WASHINGTON (Reuters) - A substance produced by one of the many types of bacteria that inhabit the human gut may inspire a new kind of drug for inflammatory bowel disease, scientists said on Wednesday.
The researchers found that a complex sugar molecule made naturally by a species of intestinal bacteria called Bacteroides fragilis prevented the development of an animal version of inflammatory bowel disease in laboratory mice.
They expressed hope this sugar molecule could be developed as a natural treatment for inflammatory bowel disease.
“We are colonized in our intestine normally with many bacteria — 100 trillion or so,” Dennis Kasper, a professor of medicine, microbiology and molecular genetics at Harvard Medical School in Boston who helped lead the research published in the journal Nature, said in a telephone interview.
“In this mixture of bacteria, there are some bacteria that may induce disease, and there are some bacteria that may prevent disease,” Kasper added.
Considering the huge number of bacteria in the gut — there are roughly a thousand species — the potential for discovering substances made by some of these microorganisms that have the potential to treat human diseases is promising, Kasper said.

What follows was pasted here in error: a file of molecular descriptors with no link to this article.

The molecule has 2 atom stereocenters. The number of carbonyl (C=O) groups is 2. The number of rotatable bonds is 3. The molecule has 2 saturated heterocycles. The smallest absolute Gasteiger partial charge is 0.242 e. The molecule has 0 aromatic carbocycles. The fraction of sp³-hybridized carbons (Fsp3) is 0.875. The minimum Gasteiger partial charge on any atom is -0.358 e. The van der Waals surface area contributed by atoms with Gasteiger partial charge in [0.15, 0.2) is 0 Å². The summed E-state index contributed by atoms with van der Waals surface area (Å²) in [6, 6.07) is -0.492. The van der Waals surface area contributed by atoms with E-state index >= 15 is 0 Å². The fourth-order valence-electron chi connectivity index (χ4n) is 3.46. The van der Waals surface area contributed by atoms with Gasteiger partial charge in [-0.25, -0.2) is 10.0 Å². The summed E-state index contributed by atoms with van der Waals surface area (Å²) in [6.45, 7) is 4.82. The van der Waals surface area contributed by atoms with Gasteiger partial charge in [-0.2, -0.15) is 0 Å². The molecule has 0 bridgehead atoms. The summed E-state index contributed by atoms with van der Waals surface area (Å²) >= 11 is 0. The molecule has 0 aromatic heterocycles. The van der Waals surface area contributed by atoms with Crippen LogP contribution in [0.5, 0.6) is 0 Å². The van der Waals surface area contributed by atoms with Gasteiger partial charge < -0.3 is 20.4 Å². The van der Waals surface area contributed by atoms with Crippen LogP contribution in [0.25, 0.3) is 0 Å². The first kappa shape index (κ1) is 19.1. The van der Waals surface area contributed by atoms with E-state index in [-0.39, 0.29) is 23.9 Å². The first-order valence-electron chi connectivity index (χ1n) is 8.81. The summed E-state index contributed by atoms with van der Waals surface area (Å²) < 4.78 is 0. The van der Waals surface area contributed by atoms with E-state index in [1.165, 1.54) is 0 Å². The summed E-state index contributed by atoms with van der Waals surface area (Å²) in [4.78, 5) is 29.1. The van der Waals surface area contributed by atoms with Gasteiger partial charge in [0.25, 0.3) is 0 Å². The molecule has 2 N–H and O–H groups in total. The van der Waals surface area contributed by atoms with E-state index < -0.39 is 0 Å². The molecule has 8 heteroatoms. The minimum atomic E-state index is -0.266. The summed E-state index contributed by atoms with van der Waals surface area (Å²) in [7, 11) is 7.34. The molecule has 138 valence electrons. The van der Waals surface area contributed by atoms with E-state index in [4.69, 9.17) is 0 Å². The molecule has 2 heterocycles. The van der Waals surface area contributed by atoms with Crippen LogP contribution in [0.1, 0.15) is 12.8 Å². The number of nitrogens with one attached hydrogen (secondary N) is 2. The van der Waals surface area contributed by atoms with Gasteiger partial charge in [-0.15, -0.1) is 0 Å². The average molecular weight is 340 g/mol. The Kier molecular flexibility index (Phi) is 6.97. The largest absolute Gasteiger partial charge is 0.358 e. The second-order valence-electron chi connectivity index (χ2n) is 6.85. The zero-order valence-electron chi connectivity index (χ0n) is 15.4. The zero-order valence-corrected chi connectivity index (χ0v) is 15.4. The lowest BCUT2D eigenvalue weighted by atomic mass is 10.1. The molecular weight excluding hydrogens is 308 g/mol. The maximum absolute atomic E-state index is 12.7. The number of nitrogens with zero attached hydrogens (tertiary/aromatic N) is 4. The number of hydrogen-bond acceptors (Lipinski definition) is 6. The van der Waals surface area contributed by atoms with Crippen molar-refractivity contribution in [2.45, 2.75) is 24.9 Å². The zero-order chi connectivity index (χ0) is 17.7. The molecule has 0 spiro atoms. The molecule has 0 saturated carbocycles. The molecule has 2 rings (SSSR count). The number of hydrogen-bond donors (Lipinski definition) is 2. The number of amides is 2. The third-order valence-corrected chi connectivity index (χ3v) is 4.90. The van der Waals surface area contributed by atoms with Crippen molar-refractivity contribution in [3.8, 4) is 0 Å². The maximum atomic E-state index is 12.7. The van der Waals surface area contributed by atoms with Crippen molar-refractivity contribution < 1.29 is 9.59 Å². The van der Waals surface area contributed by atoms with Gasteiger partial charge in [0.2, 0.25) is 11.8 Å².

Inflammatory bowel disease refers to a group of disorders in which the intestines become inflamed, probably due to an immune reaction of the body against its own intestinal tissue.
Ulcerative colitis and Crohn’s disease are two major types of the disease. Symptoms include severe diarrhea and abdominal pain. There is no known cure for either condition.
Mice genetically engineered to be prone to inflammatory bowel disease were infected with bacteria called Helicobacter hepaticus, which causes an inflammatory bowel condition akin in those mice to Crohn’s disease and ulcerative colitis.
When the scientists exposed the mice to the “good” bacterium, Bacteroides fragilis, they were protected from an inflammatory bowel condition due to the action of a sugar molecule, called polysaccharide A, made by the bacterium.
Mice that were given oral doses of just the sugar molecule also were protected.
The sugar molecule worked by stimulating the mouse immune system to make a substance called interleukin-10, which changes the body’s response to the disease-causing bacteria, dampening inflammation, the researchers said.
“Growing up, we’ve all thought of bacteria as being bad and always causing disease — which may be justified because many bacteria do cause disease,” Sarkis Mazmanian, a California Institute of Technology biology professor who also worked on the study, said in a telephone interview.
“But by and large, most organisms in our environment are either benign or actually beneficial. So the ripple effect of this work is that hopefully people’s conception will change, and they will realize that there are good, beneficial bacteria out there and within us,” Mazmanian added.
Editing by Maggie Fox